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Likoed Nederland

The price of unity

Maandag, Mei 31, 1999

The price of unity

By Limor Livnat, Minister of Communications

Jerusalem Post, May 31, 1999

As one who called for a national-unity government to deal with the nation’s
most critical issues long before elections were on the horizon, I find Ehud
Barak’s repeated calls for a broad-based coalition inviting.

Indeed, only a truly representative government can overcome the
political, social, and economic challenges the people of Israel now face.

Prime Minister-elect Barak will not be judged, though, by unifying
rhetoric but by deed, and the only harmonizing action which can pave the way
for the Likud’s entry into the new government is the total neutralization of
Israel’s post-Zionist Left.

This group’s agenda, predicated on the academically popular notion that
Zionism’s role is over, includes: a complete withdrawal from the Golan Heights;
first a freeze on and then dismemberment of Jewish communities in Judea,
Samaria and Gaza; the creation of a fully sovereign Palestinian Arab state; and
the redivision of Jerusalem.

It is the agenda of unilateral concessions which guided the last Labor-led
government. The Likud had no part of it then, and if it is to be repeated, must
have no part of it now.

Immediately following Labor’s victory in June 1992, the late Yitzhak Rabin
declared,

“I will navigate, I will decide.”

Good intentions aside, Rabin fast became a prisoner of his own
government. It was the radical Left, led by Meretz, Labor’s senior coalition
partner, which “navigated” and “decided” just as Yossi Sarid promised they
would.

Rabin apparently believed that he alone could counterbalance the
pressures from the Left.

That he failed is now history.

Sarid, of course, was not alone.

To most of Labor’s ideologues, Rabin was just a figurehead without
whom they could not have won and then maintained the government. In a
bare-all interview (Ha’aretz, 7/3/97) Yossi Beilin cavalierly admits that he had
no permission to proceed down the Oslo track, and that had he
asked Rabin for permission, it would have been flatly denied. Beilin’s message
is clear: He could not have pursued his version of peacemaking with Rabin, but
once he succeeded he could not sell it without him.

Shortly after these last elections I had the opportunity to meet with the leading
New York Times’ columnist, A. M. Rosenthal. We began our conversation by
wondering aloud if Barak was serious about forming a representative
government or if he would rather go the route of Rabin in 1992.

He then told me of a conversation he had had with Avraham Burg, then
and now a top figure in the Labor Party, one week before the 1992 elections.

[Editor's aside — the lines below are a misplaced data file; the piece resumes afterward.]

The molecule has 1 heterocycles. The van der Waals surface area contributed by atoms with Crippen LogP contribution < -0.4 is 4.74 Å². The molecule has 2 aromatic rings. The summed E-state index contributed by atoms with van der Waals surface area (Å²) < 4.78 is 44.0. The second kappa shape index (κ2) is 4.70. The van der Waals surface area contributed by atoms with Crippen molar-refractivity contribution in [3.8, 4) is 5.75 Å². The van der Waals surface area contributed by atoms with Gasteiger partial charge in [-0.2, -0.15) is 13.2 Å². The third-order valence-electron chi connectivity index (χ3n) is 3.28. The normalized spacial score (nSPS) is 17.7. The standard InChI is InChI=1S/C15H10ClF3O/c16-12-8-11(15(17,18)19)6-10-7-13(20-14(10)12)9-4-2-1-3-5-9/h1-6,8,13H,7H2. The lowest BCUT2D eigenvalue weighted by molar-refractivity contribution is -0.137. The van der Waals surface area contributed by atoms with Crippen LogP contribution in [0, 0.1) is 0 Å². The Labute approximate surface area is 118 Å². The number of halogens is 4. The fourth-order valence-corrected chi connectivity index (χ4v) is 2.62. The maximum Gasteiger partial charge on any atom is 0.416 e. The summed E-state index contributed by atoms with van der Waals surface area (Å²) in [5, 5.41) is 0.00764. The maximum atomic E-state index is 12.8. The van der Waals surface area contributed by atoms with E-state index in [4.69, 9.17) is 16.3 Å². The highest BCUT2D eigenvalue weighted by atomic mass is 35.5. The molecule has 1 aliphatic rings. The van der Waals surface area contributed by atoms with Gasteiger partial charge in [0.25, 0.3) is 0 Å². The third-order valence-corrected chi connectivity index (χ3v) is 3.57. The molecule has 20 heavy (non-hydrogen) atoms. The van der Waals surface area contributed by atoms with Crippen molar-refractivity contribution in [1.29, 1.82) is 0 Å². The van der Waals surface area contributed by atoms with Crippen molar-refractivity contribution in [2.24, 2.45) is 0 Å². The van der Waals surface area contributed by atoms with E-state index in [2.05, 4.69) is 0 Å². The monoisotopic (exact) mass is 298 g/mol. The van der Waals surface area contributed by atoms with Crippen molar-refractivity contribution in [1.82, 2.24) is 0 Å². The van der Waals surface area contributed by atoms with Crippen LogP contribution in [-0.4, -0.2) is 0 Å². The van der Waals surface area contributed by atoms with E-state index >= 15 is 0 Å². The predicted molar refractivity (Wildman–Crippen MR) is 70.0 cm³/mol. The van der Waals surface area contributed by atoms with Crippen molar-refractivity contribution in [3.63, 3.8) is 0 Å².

He had already spoken to the two contenders for prime minister, Yitzhak Shamir
and Rabin and had found that there was little difference between them on all
the important national issues. He had also met with then-chief of General Staff
Ehud Barak and he, too, had sounded very much the same as the two opposing
political leaders.

When Burg told him about Labor’s concessionary plans for the
post-1967 territories of Israel were they to win, Rosenthal responded that he
did not sound anything like the leader of his own party.

To which Burg retorted, “Rabin is our rocket, but we are the propeller.
We determine which way the rocket will go.”

Once again it is a military hero who has brought the Labor Party a victory at the
polls. Ideologues like Shimon Peres, Yossi Beilin, Shlomo Ben-Ami and Burg, did
not and could not bring Labor a victory.

Indeed during the campaign, all were kept well hidden from the public
eye, lest they distract the voters from the meticulously projected military
prowess and security-mindedness of Ehud Barak. No one expects Barak to
continue to keep them in hiding, but if Barak is serious about national unity and
a broad government which includes the Likud, he is going to have to do what it
takes to drastically limit their ability to conduct national policy.

The election results in no way gave the liberal Left a license to run the country
again.

Barak is right when he stresses the need for national healing. He was not
my choice for prime minister, but if he is seriously committed to finding enough
common ground to unite and withstand dangerous foreign and divisive domestic
pressures, if he is determined that no segment of the population shall be
disenfranchised and feel that their country is lost, he may find a cautious but
willing partner ready to help propel the country to a brighter future.

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